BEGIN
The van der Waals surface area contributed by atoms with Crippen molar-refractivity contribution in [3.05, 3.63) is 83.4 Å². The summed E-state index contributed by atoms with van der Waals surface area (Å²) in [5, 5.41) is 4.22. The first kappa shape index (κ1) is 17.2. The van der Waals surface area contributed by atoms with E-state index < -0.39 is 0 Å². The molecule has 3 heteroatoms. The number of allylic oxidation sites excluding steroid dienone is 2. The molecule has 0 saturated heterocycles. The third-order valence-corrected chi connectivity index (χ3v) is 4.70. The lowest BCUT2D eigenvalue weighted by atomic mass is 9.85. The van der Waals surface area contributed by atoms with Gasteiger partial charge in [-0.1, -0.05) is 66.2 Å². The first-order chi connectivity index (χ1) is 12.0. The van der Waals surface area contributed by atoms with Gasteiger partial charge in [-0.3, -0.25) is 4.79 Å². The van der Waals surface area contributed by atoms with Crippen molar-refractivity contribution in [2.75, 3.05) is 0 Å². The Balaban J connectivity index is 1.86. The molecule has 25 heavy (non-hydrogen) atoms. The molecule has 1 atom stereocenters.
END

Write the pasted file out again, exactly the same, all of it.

The van der Waals surface area contributed by atoms with Crippen molar-refractivity contribution in [3.05, 3.63) is 83.4 Å². The summed E-state index contributed by atoms with van der Waals surface area (Å²) in [5, 5.41) is 4.22. The first kappa shape index (κ1) is 17.2. The van der Waals surface area contributed by atoms with E-state index < -0.39 is 0 Å². The molecule has 3 heteroatoms. The number of allylic oxidation sites excluding steroid dienone is 2. The molecule has 0 saturated heterocycles. The third-order valence-corrected chi connectivity index (χ3v) is 4.70. The lowest BCUT2D eigenvalue weighted by atomic mass is 9.85. The van der Waals surface area contributed by atoms with Gasteiger partial charge in [-0.1, -0.05) is 66.2 Å². The first-order chi connectivity index (χ1) is 12.0. The van der Waals surface area contributed by atoms with Gasteiger partial charge in [-0.3, -0.25) is 4.79 Å². The van der Waals surface area contributed by atoms with Crippen molar-refractivity contribution in [2.75, 3.05) is 0 Å². The Balaban J connectivity index is 1.86. The molecule has 25 heavy (non-hydrogen) atoms. The molecule has 1 atom stereocenters.